ISLAMABAD — The Pakistani Taliban announced a monthlong cease-fire Saturday and urged the government to revive peace talks that broke down last month.
Shahidullah Shahid, the spokesman of Tehreek-e-Taliban Pakistan, the umbrella organization of militants, urged the government to join the cease-fire and instructed all militant groups in the country to comply with the truce.
“The senior leadership directs all constituents and groups to respect and fully abide by the cease-fire declaration and restrain themselves from all kinds of jihadist activities,” the Taliban spokesman said in a statement.
Publicly, Pakistani government officials welcomed the cease-fire and indicated that the peace talks, which began last month but were soon suspended, could be revived as soon as next week. But there was no official reaction from Prime Minister Nawaz Sharif’s office or the military.
“It is a welcome move,” said Irfan Siddiqui, the top government negotiator, according to reports by local news media.
Speaking on Pakistan’s Geo Television, Siddiqui said, “Today, we are seeing a big breakthrough,” according to the Associated Press.
Maulana Samiul Haq, a religious leader who represented the Taliban in peace talks with the government, also welcomed the cease-fire, describing it as a step toward ensuring peace in the country, which has been ravaged by more than a decade of militancy and terrorism.
“The Taliban have taken a step,” Haq said. “Now the government and military should take further steps to ensure durable peace.”
Shahid said the Taliban had received assurances from the government on some of its demands, though he did not elaborate. Other militant leaders told Reuters that the government promised to halt its attacks on the militants during the truce.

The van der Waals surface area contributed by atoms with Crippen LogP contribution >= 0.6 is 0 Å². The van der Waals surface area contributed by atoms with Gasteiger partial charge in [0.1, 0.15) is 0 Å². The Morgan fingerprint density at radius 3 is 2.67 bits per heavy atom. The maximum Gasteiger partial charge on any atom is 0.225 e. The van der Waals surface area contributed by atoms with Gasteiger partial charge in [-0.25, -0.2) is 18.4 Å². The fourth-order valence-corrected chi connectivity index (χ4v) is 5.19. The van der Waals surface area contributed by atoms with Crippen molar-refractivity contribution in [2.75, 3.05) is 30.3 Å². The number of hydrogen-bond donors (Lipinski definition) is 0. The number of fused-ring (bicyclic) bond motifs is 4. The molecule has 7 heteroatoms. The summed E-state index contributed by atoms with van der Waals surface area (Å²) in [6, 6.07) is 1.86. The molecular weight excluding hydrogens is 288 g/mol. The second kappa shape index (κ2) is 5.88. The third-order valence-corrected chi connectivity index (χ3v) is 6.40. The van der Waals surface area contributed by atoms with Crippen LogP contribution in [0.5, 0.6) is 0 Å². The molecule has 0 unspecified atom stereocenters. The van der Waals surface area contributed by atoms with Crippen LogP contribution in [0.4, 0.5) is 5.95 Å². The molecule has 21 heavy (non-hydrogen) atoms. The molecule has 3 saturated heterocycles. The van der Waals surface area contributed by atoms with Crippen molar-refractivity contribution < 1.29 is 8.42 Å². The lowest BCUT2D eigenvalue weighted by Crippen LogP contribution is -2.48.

The Taliban have said that women, children, and elderly men have been taken into custody by the military, and have demanded their release as a condition for a cease-fire.
The military has denied the charges, but a government negotiator, who spoke on the condition of anonymity, said the government had assured the Taliban of the release of any noncombatant detainees on “humanitarian grounds.” The Taliban also demanded a “demilitarized safe zone for direct talks,” the negotiator said.
Peace talks between the militants and the Pakistani government grew out of an initiative announced Jan. 29 by Sharif, who said he would pursue a dialogue with the Taliban despite their terrorist attacks and despite growing calls in Pakistan for military action against the militants.
But talks between the two sides yielded little — and the dialogue was suspended Feb. 17 after a faction of Taliban said it had killed 23 paramilitary soldiers in its custody.
Since then, the Pakistani military has struck militant hide-outs in North Waziristan and the Khyber tribal regions, killing dozens of militants, according to military officials.
There has been growing speculation in the country about plans for a military offensive in North Waziristan, the rugged tribal region where Taliban and foreign militants have found a haven.